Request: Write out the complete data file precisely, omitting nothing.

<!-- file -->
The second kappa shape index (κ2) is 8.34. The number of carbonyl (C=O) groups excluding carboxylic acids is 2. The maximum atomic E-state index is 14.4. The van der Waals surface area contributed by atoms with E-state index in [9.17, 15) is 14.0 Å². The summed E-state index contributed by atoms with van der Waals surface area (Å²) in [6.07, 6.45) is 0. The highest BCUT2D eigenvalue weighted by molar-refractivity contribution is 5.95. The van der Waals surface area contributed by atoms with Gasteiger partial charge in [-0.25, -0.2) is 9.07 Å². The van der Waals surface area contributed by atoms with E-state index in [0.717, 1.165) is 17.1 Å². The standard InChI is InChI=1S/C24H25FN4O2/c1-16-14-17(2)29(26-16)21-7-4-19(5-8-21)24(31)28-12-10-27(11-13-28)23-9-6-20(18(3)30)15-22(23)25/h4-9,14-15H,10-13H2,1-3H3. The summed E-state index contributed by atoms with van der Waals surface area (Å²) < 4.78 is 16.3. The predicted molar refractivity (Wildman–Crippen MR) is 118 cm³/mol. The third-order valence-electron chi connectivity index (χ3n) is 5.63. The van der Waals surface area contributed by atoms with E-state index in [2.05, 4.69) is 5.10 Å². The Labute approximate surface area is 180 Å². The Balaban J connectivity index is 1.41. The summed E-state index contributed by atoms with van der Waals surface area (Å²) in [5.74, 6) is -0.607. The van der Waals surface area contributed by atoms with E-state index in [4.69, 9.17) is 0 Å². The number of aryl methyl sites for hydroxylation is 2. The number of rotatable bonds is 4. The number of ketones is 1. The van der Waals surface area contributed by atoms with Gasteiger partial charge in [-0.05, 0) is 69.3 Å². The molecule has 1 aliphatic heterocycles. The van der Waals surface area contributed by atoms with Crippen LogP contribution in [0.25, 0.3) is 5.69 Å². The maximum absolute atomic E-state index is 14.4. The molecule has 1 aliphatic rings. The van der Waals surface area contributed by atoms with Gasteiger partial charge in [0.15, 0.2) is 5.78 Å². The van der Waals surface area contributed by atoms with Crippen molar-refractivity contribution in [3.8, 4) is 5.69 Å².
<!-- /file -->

The second kappa shape index (κ2) is 8.34. The number of carbonyl (C=O) groups excluding carboxylic acids is 2. The maximum atomic E-state index is 14.4. The van der Waals surface area contributed by atoms with E-state index in [9.17, 15) is 14.0 Å². The summed E-state index contributed by atoms with van der Waals surface area (Å²) in [6.07, 6.45) is 0. The highest BCUT2D eigenvalue weighted by molar-refractivity contribution is 5.95. The van der Waals surface area contributed by atoms with Gasteiger partial charge in [-0.25, -0.2) is 9.07 Å². The van der Waals surface area contributed by atoms with E-state index in [0.717, 1.165) is 17.1 Å². The standard InChI is InChI=1S/C24H25FN4O2/c1-16-14-17(2)29(26-16)21-7-4-19(5-8-21)24(31)28-12-10-27(11-13-28)23-9-6-20(18(3)30)15-22(23)25/h4-9,14-15H,10-13H2,1-3H3. The summed E-state index contributed by atoms with van der Waals surface area (Å²) < 4.78 is 16.3. The predicted molar refractivity (Wildman–Crippen MR) is 118 cm³/mol. The third-order valence-electron chi connectivity index (χ3n) is 5.63. The van der Waals surface area contributed by atoms with E-state index in [2.05, 4.69) is 5.10 Å². The Labute approximate surface area is 180 Å². The Balaban J connectivity index is 1.41. The summed E-state index contributed by atoms with van der Waals surface area (Å²) in [5.74, 6) is -0.607. The van der Waals surface area contributed by atoms with E-state index in [4.69, 9.17) is 0 Å². The number of aryl methyl sites for hydroxylation is 2. The number of rotatable bonds is 4. The number of ketones is 1. The van der Waals surface area contributed by atoms with Gasteiger partial charge in [-0.05, 0) is 69.3 Å². The molecule has 1 aliphatic heterocycles. The van der Waals surface area contributed by atoms with Crippen LogP contribution in [0.25, 0.3) is 5.69 Å². The maximum absolute atomic E-state index is 14.4. The molecule has 1 aliphatic rings. The van der Waals surface area contributed by atoms with Gasteiger partial charge in [0.15, 0.2) is 5.78 Å². The van der Waals surface area contributed by atoms with Crippen molar-refractivity contribution in [3.8, 4) is 5.69 Å².